UHD extends deadline to cancel housing contracts as students leave dorms

Multiple students are leaving the residence halls due to fears of COVID-19 and the possibility of shifting to all online classes. The university recently announced students could cancel housing contracts without penalty.


Abby Watkins

A moving box pictured in front of a house on Wednesday Sep. 2nd 2020.

Rachel Steil, News Reporter

Students have until Thursday to receive a guaranteed refund on a housing contract cancellation, a push back from August as students opt to move out of the residence halls due to safety concerns during the pandemic and fears of classes shifting to all virtual instruction. Those living on the University of Iowa campus who want to cancel or defer their housing contracts must do so by Thursday and move out by Sept. 13 to avoid financial penalty.

In an email to students on Sept. 4, the University Housing and Dining stated that it would allow students to cancel their 2020-21 housing contracts or to defer the housing contract until the spring semester without extra financial charges. The original deadline to cancel was Aug. 14.

“We are aware that, during the first couple weeks, some classes may have shifted to an online format,” the email said. “Also, you may have increasing personal concerns regarding the spread of COVID-19.”

Gregory Thompson, University Housing and Dining director of residence education, said since the beginning of the semester, housing and dining has been trying to work flexibly with students

“Sometimes that has been contract releases,” Thompson said of those who want to leave campus. “Sometimes that has been deferment, so they can come back in the spring.”

According to the UI’s email, residents who cancel their housing contracts will receive refunds to their U-Bill on Oct. 1 as long as they move out by Sept. 13.  Students should fill out the contract cancellation form, available on the UI housing and dining website. Students will be charged for housing until they officially check out and return their key.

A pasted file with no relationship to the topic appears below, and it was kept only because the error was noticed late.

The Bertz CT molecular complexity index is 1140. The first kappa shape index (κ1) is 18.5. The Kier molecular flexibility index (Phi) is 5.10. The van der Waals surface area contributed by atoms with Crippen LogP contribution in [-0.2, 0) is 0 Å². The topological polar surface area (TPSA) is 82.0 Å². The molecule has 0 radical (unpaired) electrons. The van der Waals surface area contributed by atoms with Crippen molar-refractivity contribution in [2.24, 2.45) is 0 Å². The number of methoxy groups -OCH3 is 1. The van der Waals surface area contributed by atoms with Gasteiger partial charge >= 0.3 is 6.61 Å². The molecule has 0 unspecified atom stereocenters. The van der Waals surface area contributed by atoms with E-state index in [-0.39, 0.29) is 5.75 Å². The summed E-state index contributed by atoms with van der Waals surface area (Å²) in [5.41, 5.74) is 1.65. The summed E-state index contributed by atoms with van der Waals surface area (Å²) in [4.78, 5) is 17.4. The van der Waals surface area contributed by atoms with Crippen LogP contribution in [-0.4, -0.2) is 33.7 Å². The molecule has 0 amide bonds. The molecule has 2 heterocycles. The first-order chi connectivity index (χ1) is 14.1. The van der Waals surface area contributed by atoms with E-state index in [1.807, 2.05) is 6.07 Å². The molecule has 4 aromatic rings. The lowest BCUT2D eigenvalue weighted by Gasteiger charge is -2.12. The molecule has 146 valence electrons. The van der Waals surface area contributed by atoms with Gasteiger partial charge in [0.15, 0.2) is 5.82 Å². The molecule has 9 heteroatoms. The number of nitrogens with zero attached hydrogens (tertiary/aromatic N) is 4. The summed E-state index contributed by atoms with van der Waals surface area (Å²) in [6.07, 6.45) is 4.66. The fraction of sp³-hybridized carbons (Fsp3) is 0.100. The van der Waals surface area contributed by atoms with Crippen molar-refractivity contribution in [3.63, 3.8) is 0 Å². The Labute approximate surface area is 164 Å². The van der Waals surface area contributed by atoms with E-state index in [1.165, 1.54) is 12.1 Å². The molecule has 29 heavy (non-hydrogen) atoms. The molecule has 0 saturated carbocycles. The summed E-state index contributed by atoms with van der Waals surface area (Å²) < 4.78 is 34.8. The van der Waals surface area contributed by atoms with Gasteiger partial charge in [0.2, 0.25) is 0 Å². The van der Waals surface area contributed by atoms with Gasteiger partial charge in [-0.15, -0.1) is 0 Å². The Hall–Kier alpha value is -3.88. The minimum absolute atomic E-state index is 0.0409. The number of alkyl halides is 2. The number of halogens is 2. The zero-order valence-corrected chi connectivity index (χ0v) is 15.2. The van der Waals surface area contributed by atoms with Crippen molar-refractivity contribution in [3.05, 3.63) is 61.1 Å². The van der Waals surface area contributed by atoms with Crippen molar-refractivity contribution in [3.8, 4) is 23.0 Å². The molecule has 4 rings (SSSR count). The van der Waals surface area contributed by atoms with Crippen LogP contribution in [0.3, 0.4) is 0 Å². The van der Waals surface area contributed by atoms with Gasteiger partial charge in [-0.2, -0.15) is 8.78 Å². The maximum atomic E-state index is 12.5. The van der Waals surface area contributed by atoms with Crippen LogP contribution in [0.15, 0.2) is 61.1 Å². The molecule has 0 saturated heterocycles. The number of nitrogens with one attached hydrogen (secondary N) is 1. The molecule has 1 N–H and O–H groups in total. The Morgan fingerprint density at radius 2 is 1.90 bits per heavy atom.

As of Wednesday, nine students were quarantined in the residence halls, and 73 were in isolation.

Upon moving into the residence halls in August, some students said they were feeling relatively safe and comfortable. UI first-year Rabiah Na’Allah said she was trying to be safe while staying enthusiastic about starting college.

Natalie Payán, another UI first-year, said she had initial anxiety upon moving into the residence halls that worsened a few days into living on campus.

“There was always an underlying nervousness because I know college towns are a hotspot for COVID,” she said. “Once the huge story about the girl in Daum broke out, it was even worse.”

Ann Gaughan, a student who lived in Daum, tested positive for COVID-19 just days after moving into the residence halls. Gaughan was met with unprepared quarantine facilities.  The DI interviewed other students in quarantine, however, who say they did not have the same experience.

RELATED: UI Housing & Dining will not notify residents when COVID-19 positive students are moved to quarantine

Soon, the reality of living in the residence halls set in for Payán, she said. While she was taking proper care of herself, she said, she was worried about the actions of residents and university housing and dining.

“[The administration] definitely hasn’t been doing enough,” Payán said. “They try to sweep things under the rug sometimes — which is kind of suspicious — but then there’s also students who are throwing mini dorm parties.”

She said the final straw for her was recently being diagnosed with an autoimmune disorder. After that, Payán said she knew she had to leave campus as quickly as possible.

Na’Allah said she was initially hesitant to move out and that she did not want to abandon campus and the new friends she had made.

On top of not wanting to leave her new life, Na’Allah said she was concerned that canceling her housing contract would be difficult and confusing. After students were notified they could cancel their contracts without penalty, she said she had to take the offer.

“Now there’s no way [the university] can make you stay.” Na’Allah said. “[The university is] giving you an out.”

Payán is moving back to her hometown in Iowa, and Na’Allah is moving home to Illinois this weekend, they said. Payán said this was her only option given finances.

“[Moving home] was definitely not the best-case scenario,” Payán said. “It is not a good study space, which is why I chose to live in the dorms.”

The university has not officially recommended that students leave or stay on campus. Thompson said personal choice remains the university’s mantra.

“Our messaging has always been, since the summer and beyond, that students need to make a personal choice that is in their best interest,” the director said.

UI Health Care Officer Dan Fick told faculty in a recent faculty senate meeting that even if the university went 100 percent online, the CDC is recommending students stay on campus to reduce the spread of COVID-19 to their home communities. Dr. Anthony Fauci last week urged colleges to keep students on campus to avoid spreading the virus further.

“Even if we went 100 percent online, students need to stay here,” Fick said. The CDC is not recommending students leave, our residence halls would be open, and the majority of our students would still be on campus, so it wouldn’t dramatically affect our numbers here in the community.”